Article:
Gov. Dannel P. Malloy said Connecticut tends to “beat ourselves up pretty hard” when it comes to the economy and job creation, but “the reality is we’ve moved 20 companies from other states into Connecticut.”
Malloy isn’t buying into the negative narrative about the state’s business environment.
There was an article in a newspaper Monday about an Israeli company creating four jobs in Connecticut, Malloy said. Last week, there was a story about a retailer closing and the state losing 95 jobs, but right below the article was another story about a company creating 200 jobs.
“We’re reaching out across the globe and we’re bringing jobs to Connecticut,” Malloy said after a tour of HABCO Industries in Glastonbury.
But if General Electric, which is headquartered in Fairfield decides to leave the state, will that have an impact on the perception of Connecticut’s business environment?
Malloy said he didn’t believe that would be the case.
What are the chances that GE will leave?
“I think they’re going to do, what they’re going to do,” Malloy said. “I think they’ve said they’re going to leave thousands of jobs in Connecticut one way or the other, which means they’re primarily talking about [their] headquarters operation which will be relatively small.”
GE is expected to announce its decision about whether it will stay or leave this month. According to news reports, New York and Massachusetts are still on the short list of states GE is considering. Malloy said the last time they spoke with company officials was when they learned the company would postpone its decision until January.
The company announced it was searching for a new headquarters this summer when the General Assembly changed the state’s business tax structure.
“Our taxes have been raised five times since 2011, while support for our strategies has been uneven,” GE CEO Jeffrey Immelt wrote in a letter to his employees this summer. “I believe we should pay our fair share and that all of us should give back to our communities. But, we can compare Connecticut with other states where small and large businesses have a better environment to thrive and compete.”
Last week, an economist and the head of Connecticut’s largest business lobby said they were concerned about what GE leaving the state would mean.
“If GE goes out, it is a very serious punch to the gut,” Nick Perna, a Webster Bank economist, said.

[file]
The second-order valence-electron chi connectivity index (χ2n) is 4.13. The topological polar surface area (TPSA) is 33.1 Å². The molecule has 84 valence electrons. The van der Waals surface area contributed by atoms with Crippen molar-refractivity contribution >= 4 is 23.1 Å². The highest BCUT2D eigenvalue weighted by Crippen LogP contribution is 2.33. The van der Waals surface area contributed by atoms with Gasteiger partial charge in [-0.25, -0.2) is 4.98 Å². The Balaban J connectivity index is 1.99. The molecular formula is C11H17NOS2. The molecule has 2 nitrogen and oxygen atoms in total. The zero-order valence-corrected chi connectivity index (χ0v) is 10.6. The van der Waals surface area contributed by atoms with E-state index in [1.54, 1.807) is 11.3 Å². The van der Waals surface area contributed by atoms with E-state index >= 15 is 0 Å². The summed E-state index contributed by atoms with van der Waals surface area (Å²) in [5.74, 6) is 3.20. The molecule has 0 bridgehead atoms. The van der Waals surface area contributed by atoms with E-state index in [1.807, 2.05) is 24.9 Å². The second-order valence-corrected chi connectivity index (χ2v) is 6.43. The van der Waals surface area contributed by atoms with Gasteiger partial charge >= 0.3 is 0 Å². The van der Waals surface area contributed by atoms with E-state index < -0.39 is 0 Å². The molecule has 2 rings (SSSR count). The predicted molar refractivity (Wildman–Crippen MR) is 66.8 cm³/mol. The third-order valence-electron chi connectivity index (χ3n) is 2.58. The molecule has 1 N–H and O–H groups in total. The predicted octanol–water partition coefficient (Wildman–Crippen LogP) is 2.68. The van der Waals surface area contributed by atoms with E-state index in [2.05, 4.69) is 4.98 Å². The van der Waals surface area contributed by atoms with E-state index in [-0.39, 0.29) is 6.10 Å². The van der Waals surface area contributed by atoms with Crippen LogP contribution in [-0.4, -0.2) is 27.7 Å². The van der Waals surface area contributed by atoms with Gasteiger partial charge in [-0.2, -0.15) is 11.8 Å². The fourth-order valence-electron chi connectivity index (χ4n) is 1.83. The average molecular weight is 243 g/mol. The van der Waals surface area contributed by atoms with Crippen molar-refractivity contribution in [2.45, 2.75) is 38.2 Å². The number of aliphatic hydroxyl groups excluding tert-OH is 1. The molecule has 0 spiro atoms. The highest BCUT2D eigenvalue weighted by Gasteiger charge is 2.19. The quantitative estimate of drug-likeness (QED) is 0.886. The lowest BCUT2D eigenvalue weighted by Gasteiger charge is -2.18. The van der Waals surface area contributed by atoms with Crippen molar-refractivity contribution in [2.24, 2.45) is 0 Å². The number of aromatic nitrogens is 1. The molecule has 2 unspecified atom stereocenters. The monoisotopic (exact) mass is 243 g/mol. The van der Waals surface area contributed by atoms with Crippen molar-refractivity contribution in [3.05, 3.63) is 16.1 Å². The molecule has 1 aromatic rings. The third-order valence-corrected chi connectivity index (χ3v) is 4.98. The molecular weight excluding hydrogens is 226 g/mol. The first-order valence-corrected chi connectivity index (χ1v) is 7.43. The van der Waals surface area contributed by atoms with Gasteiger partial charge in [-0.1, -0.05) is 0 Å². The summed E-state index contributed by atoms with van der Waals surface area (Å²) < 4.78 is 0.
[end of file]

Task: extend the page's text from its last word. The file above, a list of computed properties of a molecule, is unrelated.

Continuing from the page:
Connecticut Business and Industry Association President and CEO Joseph Brennan said GE’s relocation efforts has been so public it would be a “big deal” if they decide to leave.
“GE is going to thrive. They are going to thrive in Connecticut or somewhere else,” Brennan said.
Malloy used the press conference Monday to highlight the progress his administration made in 2015 toward growing the economy. Malloy mentioned the shrinking unemployment rate, an increase in private sector wages, full recovery of private sector employment, and a smaller state workforce, as accomplishments.
“When business leaders ask what Connecticut can offer their companies, I simply tell them to look at the facts,” Malloy said. “We have one of the best-educated and one of the most productive workforces in the nation. We lead in patents and business R&D. Our effective tax rate is one of the lowest in the nation and our GDP per capita is one of the highest.”
He said if Connecticut were a country, it would “rank 7th in the world in productivity.”
Malloy said before he took office the Department of Economic and Community Development had few tools to help attract and retain businesses. In Malloy’s first year, the General Assembly held an October special session and approved many of the programs the DECD now uses to help companies stay in the state.
One of those programs is the Small Business Express Program.
In 2015, the Small Business Express program provided $44 million in state grants to 237 companies that have promised to create more than 1,100 jobs and retain over 3,300 jobs, Malloy said.
Another 25 businesses received $109 million through the Manufacturer Assistance Act and the First Five program. The money will help create and retain over 14,000 jobs and leverage $273 million in private investment, Malloy said.
Malloy declined to share any ideas he had for growing the economy further during the next legislative session, which starts on Feb. 3.